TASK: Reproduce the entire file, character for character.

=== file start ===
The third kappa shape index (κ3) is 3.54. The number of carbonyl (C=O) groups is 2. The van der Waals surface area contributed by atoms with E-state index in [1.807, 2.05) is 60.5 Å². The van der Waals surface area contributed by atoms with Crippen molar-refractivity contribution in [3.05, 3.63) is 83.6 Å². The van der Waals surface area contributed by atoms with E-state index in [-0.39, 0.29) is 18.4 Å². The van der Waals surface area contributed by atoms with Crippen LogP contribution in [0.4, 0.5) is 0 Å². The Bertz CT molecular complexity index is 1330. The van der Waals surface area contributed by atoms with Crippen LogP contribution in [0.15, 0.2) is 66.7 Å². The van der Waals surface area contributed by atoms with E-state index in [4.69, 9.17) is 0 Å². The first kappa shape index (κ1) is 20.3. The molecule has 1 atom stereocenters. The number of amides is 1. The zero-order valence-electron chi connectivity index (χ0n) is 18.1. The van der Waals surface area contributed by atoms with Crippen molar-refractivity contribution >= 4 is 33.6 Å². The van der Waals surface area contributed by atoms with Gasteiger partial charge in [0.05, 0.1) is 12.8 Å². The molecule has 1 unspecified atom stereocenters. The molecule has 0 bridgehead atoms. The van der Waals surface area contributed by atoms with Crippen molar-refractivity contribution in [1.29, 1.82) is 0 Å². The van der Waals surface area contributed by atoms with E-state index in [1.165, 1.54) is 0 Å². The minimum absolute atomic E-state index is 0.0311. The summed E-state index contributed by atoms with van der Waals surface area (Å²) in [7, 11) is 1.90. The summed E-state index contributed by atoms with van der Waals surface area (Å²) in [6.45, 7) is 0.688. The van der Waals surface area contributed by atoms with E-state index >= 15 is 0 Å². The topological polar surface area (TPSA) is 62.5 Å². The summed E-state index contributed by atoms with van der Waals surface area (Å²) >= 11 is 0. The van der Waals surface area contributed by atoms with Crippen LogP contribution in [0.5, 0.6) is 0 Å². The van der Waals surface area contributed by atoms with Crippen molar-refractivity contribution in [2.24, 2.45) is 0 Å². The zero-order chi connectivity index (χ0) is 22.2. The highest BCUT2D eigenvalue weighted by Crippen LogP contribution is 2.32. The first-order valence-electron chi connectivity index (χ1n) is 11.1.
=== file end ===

The third kappa shape index (κ3) is 3.54. The number of carbonyl (C=O) groups is 2. The van der Waals surface area contributed by atoms with E-state index in [1.807, 2.05) is 60.5 Å². The van der Waals surface area contributed by atoms with Crippen molar-refractivity contribution in [3.05, 3.63) is 83.6 Å². The van der Waals surface area contributed by atoms with E-state index in [-0.39, 0.29) is 18.4 Å². The van der Waals surface area contributed by atoms with Crippen LogP contribution in [0.4, 0.5) is 0 Å². The Bertz CT molecular complexity index is 1330. The van der Waals surface area contributed by atoms with Crippen LogP contribution in [0.15, 0.2) is 66.7 Å². The van der Waals surface area contributed by atoms with E-state index in [4.69, 9.17) is 0 Å². The first kappa shape index (κ1) is 20.3. The molecule has 1 atom stereocenters. The number of amides is 1. The zero-order valence-electron chi connectivity index (χ0n) is 18.1. The van der Waals surface area contributed by atoms with Crippen molar-refractivity contribution >= 4 is 33.6 Å². The van der Waals surface area contributed by atoms with Gasteiger partial charge in [0.05, 0.1) is 12.8 Å². The molecule has 1 unspecified atom stereocenters. The molecule has 0 bridgehead atoms. The van der Waals surface area contributed by atoms with Crippen molar-refractivity contribution in [1.29, 1.82) is 0 Å². The van der Waals surface area contributed by atoms with E-state index in [1.165, 1.54) is 0 Å². The minimum absolute atomic E-state index is 0.0311. The summed E-state index contributed by atoms with van der Waals surface area (Å²) in [7, 11) is 1.90. The summed E-state index contributed by atoms with van der Waals surface area (Å²) in [6.45, 7) is 0.688. The van der Waals surface area contributed by atoms with E-state index >= 15 is 0 Å². The topological polar surface area (TPSA) is 62.5 Å². The summed E-state index contributed by atoms with van der Waals surface area (Å²) >= 11 is 0. The van der Waals surface area contributed by atoms with Crippen LogP contribution in [0.5, 0.6) is 0 Å². The van der Waals surface area contributed by atoms with Crippen molar-refractivity contribution in [2.24, 2.45) is 0 Å². The zero-order chi connectivity index (χ0) is 22.2. The highest BCUT2D eigenvalue weighted by Crippen LogP contribution is 2.32. The first-order valence-electron chi connectivity index (χ1n) is 11.1.